Soft Skills for teamwork and conflict resolution

11 October 2017

The whole is greater than the sum of its parts,” says the famous quote. If this is true for many sensory experiences, such as music, it is also the case for human interactions that require the collaboration of individuals. A soccer team, a chorus, a group of co-workers. And it is the latter, the group, which is increasingly a subject of study by human resources experts and personal development counsellors.

To work well is by itself a difficult task. To work well with others is even more so, but necessary. Teamwork has now become a strategic concern for many companies, from the smallest ones to multinationals. While the skills closely related to the job are now being taken for granted, it is on the field of the soft skills that the match point is really played.

The term ‘soft skills’ group personal qualities, attitude and interpersonal relationship skills. These skills are divided into big categories such as: cognitive (eg problem solving, analysis and synthesis), relational (eg negotiation, collaboration, customer orientation), realization (eg proactivity, performance orientation) and managerial (eg leadership, ability to delegate). It is no coincidence that among the most desired personal characteristics in a business context we find the ability to work in group.

Knowing how to relate to another person and, consequently, to a colleague, is a matter that is strongly related to emotional intelligence, that is the ability to recognize, use, understand and manage emotions. It is crucial to learn how to handle emotion-driven reactions and link the events to specific causes that have triggered them.

Regardless of the traits of our personality, which consolidate in the adulthood and are difficult to modify, soft skills can and should be trained. Knowing how to listen, for example, is one of the cornerstones of a good relationship with colleagues and, in return, a good performance of a team. To listen, not just to be able to answer, but to understand what the other person wants to say, suspending personal judgments or interpretations. Also, it is important to learn to pay attention to nonverbal language and evaluate the message as a whole.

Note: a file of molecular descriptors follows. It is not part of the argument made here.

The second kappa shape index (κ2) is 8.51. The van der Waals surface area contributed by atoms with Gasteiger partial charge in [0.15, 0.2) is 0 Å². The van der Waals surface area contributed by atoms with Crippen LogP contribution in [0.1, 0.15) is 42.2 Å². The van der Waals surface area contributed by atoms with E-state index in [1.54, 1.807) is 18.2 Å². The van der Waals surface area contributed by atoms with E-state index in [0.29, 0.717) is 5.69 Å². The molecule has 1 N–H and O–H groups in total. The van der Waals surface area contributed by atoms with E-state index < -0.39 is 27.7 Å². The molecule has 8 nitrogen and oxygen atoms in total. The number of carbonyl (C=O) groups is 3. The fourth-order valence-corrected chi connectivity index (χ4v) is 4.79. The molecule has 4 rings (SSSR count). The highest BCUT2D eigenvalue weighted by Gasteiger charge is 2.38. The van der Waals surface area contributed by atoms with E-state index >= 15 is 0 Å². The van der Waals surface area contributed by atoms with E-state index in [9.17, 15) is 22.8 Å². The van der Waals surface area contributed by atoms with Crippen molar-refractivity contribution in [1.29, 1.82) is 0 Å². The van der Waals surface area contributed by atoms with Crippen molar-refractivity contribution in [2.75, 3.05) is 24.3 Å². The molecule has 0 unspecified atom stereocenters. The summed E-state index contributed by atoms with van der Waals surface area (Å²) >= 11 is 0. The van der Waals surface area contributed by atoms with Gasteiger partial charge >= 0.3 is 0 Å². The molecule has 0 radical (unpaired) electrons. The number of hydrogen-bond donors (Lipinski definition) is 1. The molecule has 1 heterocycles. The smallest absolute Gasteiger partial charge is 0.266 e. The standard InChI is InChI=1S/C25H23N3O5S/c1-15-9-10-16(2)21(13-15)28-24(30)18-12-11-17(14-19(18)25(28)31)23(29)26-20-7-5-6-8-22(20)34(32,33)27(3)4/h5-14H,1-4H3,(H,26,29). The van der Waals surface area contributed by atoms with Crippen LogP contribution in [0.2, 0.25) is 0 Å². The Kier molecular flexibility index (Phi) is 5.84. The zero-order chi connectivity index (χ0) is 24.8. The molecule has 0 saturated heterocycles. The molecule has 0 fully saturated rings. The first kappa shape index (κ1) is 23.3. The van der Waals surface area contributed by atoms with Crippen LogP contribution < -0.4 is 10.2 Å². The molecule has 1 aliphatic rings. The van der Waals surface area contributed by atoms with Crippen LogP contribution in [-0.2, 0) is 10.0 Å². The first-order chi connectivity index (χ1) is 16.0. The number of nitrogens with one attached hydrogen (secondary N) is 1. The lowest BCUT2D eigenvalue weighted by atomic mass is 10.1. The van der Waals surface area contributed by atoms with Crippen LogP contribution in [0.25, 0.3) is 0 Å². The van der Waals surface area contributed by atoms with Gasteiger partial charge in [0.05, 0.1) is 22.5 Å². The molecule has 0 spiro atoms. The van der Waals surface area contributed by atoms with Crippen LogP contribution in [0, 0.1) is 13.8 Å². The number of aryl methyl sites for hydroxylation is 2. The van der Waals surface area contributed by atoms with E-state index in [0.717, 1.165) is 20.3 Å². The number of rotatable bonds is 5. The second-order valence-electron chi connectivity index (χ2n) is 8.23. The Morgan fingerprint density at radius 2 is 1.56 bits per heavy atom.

Manage yourself and others in a team does not only mean to avoid the clash but being able to support the development of reactions and constructive relationships between the members. Especially the group leaders are called to modulate their communication style and master the art of motivational discourse, an indispensable tool to stimulate, raise awareness and prepare for change their own group.

Despite engagement and professionalism, it is highly expectable that the various subjects involved, on more than one occasion, disagree. Soft skills are important to tackle the clash as constructively as possible. Knowing how to come to an agreement to work better together is also the title of the free workshop proposed by the Bologna Business School on Thursday, October 19, at 5.30 pm. An interactive lesson where to explore the vision of the agreement between people in working environments. On the same occasion it will be also presented the Interpersonal Skills course, a program that aims precisely to provide the tools to help people collaborate in a constructive and profitable way.

If competences are the bricks we use to build our career, soft skills are the cement that binds everything.


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